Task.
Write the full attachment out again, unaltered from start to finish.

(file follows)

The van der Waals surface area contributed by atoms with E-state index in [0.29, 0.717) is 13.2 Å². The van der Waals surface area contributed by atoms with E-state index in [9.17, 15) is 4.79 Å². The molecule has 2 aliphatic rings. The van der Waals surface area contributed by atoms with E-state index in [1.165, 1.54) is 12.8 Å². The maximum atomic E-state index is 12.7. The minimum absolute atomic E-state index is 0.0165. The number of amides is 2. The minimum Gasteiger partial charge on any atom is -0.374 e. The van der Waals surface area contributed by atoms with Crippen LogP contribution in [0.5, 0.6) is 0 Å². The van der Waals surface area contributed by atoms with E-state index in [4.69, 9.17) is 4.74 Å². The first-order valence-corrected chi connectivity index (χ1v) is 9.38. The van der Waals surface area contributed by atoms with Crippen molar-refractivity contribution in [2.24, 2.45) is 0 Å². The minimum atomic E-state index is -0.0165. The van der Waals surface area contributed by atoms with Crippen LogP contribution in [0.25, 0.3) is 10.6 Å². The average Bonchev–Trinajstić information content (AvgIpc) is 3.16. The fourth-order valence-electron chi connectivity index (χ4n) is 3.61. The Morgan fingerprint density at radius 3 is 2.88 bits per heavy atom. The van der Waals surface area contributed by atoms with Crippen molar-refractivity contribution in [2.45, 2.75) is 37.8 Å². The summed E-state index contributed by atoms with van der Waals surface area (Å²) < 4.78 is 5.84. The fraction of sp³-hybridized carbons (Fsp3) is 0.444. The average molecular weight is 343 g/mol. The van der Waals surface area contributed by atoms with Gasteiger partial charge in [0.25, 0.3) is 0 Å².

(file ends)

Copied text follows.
The van der Waals surface area contributed by atoms with E-state index in [0.29, 0.717) is 13.2 Å². The van der Waals surface area contributed by atoms with E-state index in [9.17, 15) is 4.79 Å². The molecule has 2 aliphatic rings. The van der Waals surface area contributed by atoms with E-state index in [1.165, 1.54) is 12.8 Å². The maximum atomic E-state index is 12.7. The minimum absolute atomic E-state index is 0.0165. The number of amides is 2. The minimum Gasteiger partial charge on any atom is -0.374 e. The van der Waals surface area contributed by atoms with Crippen LogP contribution in [0.5, 0.6) is 0 Å². The van der Waals surface area contributed by atoms with E-state index in [4.69, 9.17) is 4.74 Å². The first-order valence-corrected chi connectivity index (χ1v) is 9.38. The van der Waals surface area contributed by atoms with Crippen molar-refractivity contribution in [2.24, 2.45) is 0 Å². The minimum atomic E-state index is -0.0165. The van der Waals surface area contributed by atoms with Crippen LogP contribution in [0.25, 0.3) is 10.6 Å². The average Bonchev–Trinajstić information content (AvgIpc) is 3.16. The fourth-order valence-electron chi connectivity index (χ4n) is 3.61. The Morgan fingerprint density at radius 3 is 2.88 bits per heavy atom. The van der Waals surface area contributed by atoms with Crippen molar-refractivity contribution in [2.45, 2.75) is 37.8 Å². The summed E-state index contributed by atoms with van der Waals surface area (Å²) < 4.78 is 5.84. The fraction of sp³-hybridized carbons (Fsp3) is 0.444. The average molecular weight is 343 g/mol. The van der Waals surface area contributed by atoms with Gasteiger partial charge in [0.25, 0.3) is 0 Å².